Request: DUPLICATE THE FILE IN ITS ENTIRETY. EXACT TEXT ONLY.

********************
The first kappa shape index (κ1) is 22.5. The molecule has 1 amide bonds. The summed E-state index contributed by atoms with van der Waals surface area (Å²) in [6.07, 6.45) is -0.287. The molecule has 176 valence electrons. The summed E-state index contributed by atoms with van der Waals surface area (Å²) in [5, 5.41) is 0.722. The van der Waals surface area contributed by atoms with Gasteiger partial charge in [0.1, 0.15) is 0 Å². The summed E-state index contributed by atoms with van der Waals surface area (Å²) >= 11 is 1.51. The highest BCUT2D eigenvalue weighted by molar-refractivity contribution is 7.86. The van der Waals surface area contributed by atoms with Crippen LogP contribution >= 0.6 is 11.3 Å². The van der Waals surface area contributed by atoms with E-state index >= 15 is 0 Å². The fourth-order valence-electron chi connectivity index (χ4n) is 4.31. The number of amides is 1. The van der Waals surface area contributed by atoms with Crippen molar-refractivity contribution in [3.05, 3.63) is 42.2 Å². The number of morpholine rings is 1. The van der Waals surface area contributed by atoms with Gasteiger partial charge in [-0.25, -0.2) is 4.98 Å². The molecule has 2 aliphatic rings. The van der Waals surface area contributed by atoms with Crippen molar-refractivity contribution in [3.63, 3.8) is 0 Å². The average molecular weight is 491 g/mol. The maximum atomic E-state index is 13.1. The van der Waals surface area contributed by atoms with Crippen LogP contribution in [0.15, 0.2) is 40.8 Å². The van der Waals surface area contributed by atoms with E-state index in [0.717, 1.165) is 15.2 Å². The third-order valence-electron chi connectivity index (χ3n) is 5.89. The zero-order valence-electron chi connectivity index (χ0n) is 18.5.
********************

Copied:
The first kappa shape index (κ1) is 22.5. The molecule has 1 amide bonds. The summed E-state index contributed by atoms with van der Waals surface area (Å²) in [6.07, 6.45) is -0.287. The molecule has 176 valence electrons. The summed E-state index contributed by atoms with van der Waals surface area (Å²) in [5, 5.41) is 0.722. The van der Waals surface area contributed by atoms with Gasteiger partial charge in [0.1, 0.15) is 0 Å². The summed E-state index contributed by atoms with van der Waals surface area (Å²) >= 11 is 1.51. The highest BCUT2D eigenvalue weighted by molar-refractivity contribution is 7.86. The van der Waals surface area contributed by atoms with Crippen LogP contribution >= 0.6 is 11.3 Å². The van der Waals surface area contributed by atoms with E-state index >= 15 is 0 Å². The fourth-order valence-electron chi connectivity index (χ4n) is 4.31. The number of amides is 1. The van der Waals surface area contributed by atoms with Crippen molar-refractivity contribution in [3.05, 3.63) is 42.2 Å². The number of morpholine rings is 1. The van der Waals surface area contributed by atoms with Gasteiger partial charge in [-0.25, -0.2) is 4.98 Å². The molecule has 2 aliphatic rings. The van der Waals surface area contributed by atoms with Crippen molar-refractivity contribution in [3.63, 3.8) is 0 Å². The average molecular weight is 491 g/mol. The maximum atomic E-state index is 13.1. The van der Waals surface area contributed by atoms with Crippen LogP contribution in [0.15, 0.2) is 40.8 Å². The van der Waals surface area contributed by atoms with E-state index in [0.717, 1.165) is 15.2 Å². The third-order valence-electron chi connectivity index (χ3n) is 5.89. The zero-order valence-electron chi connectivity index (χ0n) is 18.5.